to leave space. Living room as it were for the coming Charo the. Beauty's end is in sight. Terminus where all Feather joys of light wings that flew lightly forward and our own we see the thin end of mortality we must a little part and sprouting seed cracks our cemented heart. Who would get in their initial loss. Must bear a part of each will be elsewhere. What life may now decide as past the clutch of caution the range of pride speaking from the snow the Crocus lets me know that there is life to come and go. Another major influence on contemporary verse is Gerald Manley Hopkins.
He was a Jesuit priest. He died in 1889 but his poems were not published until 1918. He developed in them a remarkable intensity and come pick winners and don't dare city of language he used elaborate patterns of internal writing and essence producing an extremely complex verbal music. He systematized meters based upon what he called Spun rhythm the principle of sprung rhythm is that you have so many beats or stresses per line between the stressed syllables. You can have anything up to four stressed syllables or you may have two even three stresses immediately one after the other. Whereas most English poetry before Hopkins was in meters regulated by the number of syllables per line not recent. This is based on the number of stresses to follow the rhythms of contemporary verse.
You need to accustom your yeah to these strips meters. Here's a poem by Hopkins. The starlight night a sonnet with five beads to the line which will give you a good idea of his rhythm his adventurous use of language and his loaded text John. It is full of alliteration internal rhyme and essence. Look at the stars. Look look up at the skies. Oh oh look at all the fire folk sitting in the air. The bright Burrows the circle citadels their down and dim words that diamond delves of the elves eyes the gray lawns cold where gold where quick gold lines when bead white beam area a bell set on a flare flake doves sent floating forth at a farmyard scare. Well it is all a
purchase. All is a prize. Buy them. Bid them. Want prayer. Patience vows. Look look I'm a mess like an orchard boughs look much bloom like on me old with yellow silos. These are indeed the bond within DAWs How's the shocks. This piece bright paling shuts the spouse Christ home. Christ and his mother and all his hellos. You notice though in one way that is a very elaborate artificial it's phrasing often has a colloquial turn. We get the same mixture of artifice and natural as in John Donne and the metaphysical Hopkins influence is potent and dangerous. He developed this style as the best way of saying certain things which were peculiar to himself to his
imagination and his religious faith. So there is a danger because the stylus are infectious but merely copying his idiosyncrasies his mannerisms without possessing a structure of thought or an imaginative tension capable of carrying them. He had two pieces of contemporary verse which would not have taken the form they have taken if Hopkins had not written yet show his influence. Sadly assimilated first a passage from Europe and the book by W. Rogers. But look the barrel in there but a play bow elbowing flow through the or basement heard blazing and the bellowing hears mathy head Laden like a dahlia dallied and swung and his vast isolated to and fro is sharpened to grok us as see hardly salting all their farts with suddenness.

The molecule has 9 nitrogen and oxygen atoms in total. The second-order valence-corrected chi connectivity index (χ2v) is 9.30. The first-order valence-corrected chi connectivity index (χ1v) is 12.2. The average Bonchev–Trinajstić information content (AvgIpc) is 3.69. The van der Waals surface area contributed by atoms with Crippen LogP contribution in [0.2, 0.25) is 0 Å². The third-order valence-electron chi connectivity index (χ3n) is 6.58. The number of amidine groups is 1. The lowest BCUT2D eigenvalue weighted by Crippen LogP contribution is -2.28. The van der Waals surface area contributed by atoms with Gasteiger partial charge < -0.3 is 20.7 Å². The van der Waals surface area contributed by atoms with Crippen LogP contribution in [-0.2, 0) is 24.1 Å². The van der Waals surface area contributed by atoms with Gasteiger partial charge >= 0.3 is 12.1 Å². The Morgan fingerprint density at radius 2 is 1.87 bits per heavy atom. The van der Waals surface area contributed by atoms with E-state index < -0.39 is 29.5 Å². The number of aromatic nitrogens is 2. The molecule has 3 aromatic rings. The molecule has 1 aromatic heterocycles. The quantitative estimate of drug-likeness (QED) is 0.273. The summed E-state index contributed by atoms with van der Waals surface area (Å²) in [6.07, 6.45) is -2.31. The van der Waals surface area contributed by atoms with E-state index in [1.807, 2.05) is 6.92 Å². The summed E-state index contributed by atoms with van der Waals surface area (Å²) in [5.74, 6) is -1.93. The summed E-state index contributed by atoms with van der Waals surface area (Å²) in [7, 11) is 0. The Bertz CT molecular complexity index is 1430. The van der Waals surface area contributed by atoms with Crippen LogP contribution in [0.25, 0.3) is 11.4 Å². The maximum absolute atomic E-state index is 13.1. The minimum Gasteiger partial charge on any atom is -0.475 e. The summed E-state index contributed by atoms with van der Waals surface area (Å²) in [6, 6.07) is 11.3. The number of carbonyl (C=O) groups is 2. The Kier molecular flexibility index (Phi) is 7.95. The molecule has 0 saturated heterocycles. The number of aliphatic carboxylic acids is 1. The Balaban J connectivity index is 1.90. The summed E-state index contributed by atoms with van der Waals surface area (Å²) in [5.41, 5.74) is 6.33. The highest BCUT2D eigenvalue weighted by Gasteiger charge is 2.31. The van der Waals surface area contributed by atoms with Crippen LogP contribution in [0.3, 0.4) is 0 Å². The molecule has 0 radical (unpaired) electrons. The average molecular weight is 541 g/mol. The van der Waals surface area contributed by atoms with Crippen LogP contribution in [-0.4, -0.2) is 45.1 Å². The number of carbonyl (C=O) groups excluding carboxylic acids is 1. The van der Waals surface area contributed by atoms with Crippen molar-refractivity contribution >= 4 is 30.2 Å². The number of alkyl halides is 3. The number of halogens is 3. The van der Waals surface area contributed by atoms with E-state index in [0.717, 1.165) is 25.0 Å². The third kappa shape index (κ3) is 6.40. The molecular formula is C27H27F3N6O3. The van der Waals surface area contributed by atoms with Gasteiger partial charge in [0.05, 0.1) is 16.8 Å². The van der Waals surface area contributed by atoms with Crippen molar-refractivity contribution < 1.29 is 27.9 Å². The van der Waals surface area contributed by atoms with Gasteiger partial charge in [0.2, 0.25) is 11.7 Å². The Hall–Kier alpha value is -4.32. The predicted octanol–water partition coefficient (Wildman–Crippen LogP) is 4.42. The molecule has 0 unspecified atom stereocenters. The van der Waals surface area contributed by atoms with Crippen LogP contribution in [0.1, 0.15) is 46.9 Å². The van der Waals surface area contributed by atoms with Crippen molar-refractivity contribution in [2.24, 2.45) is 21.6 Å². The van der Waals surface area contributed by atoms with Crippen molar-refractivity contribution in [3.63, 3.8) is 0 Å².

They hardly knew what most to admire but most his hub of power and circumambient of gentleness delighted them arms curved and craved to stroke his milky sides insidiously veined with watery blues and the bloody i being about how describe him. Words can only add to lightning the thunder is a redundancy. He was most godlike and most temperate. Second George Baucus sent it to my mother. Most most they're most loved and the most under the window where I often found
sitting as huge as Asia. Seismic with laughter. Jan and chicken helpless in her Irish and irresistible as Robin lay. But most tend for the lame dogs and had to pay the dues that surround she was a procession no one can follow after but be like a little dog following a brass band. She will not glance up at the bomber or condescend to drop her gin and scuttle to the cellar. But laying on the mahogany table like a mountain room only faith can move. And so I send Oh all my faith and all my love to tell her that she will move from morning in to morning. In the yard Hopkins perms when first published Wilfred Ern was killed on the western front. Many of us consider him the best of the warbirds
and he might have developed into a major power had he survived. My own generation failed him as another of their ancestors. I will tell you why in a moment. First here is a parent of his futility. Move him into the sun gently its touch awoke him once at home whispering of fields unsung. Always it woke him even in France until this morning. And with snow if anything might rouse him now. The kind old son will know. Think how it wakes the seeds woke up once the clays of a cold star our limbs so dear achieved our sides full nerved still warm too hard to stir. Was it for this the clay grew tall. Oh what
made fatuous sunbeams toil to break Earth's sleep at all. The language is simple and direct. It clenches into a fist to hit one with that monosyllabic syllabic knockout line. Was it for this the Clegg route or a line which would stand out even a late play of Shakespeare's or a perm of John Donne's and reminds us of the idiom the grand men are unadorned. You would have noticed Owen's use of consonantal ripens star stir seeds Saeed's total toil a device much employed there are seldom so appointed by poets of the next generation. But it was the spirit of earns per train even more than its technique which was to prove so pervasive and acceptable to us. In the notes he wrote for a Preface to his war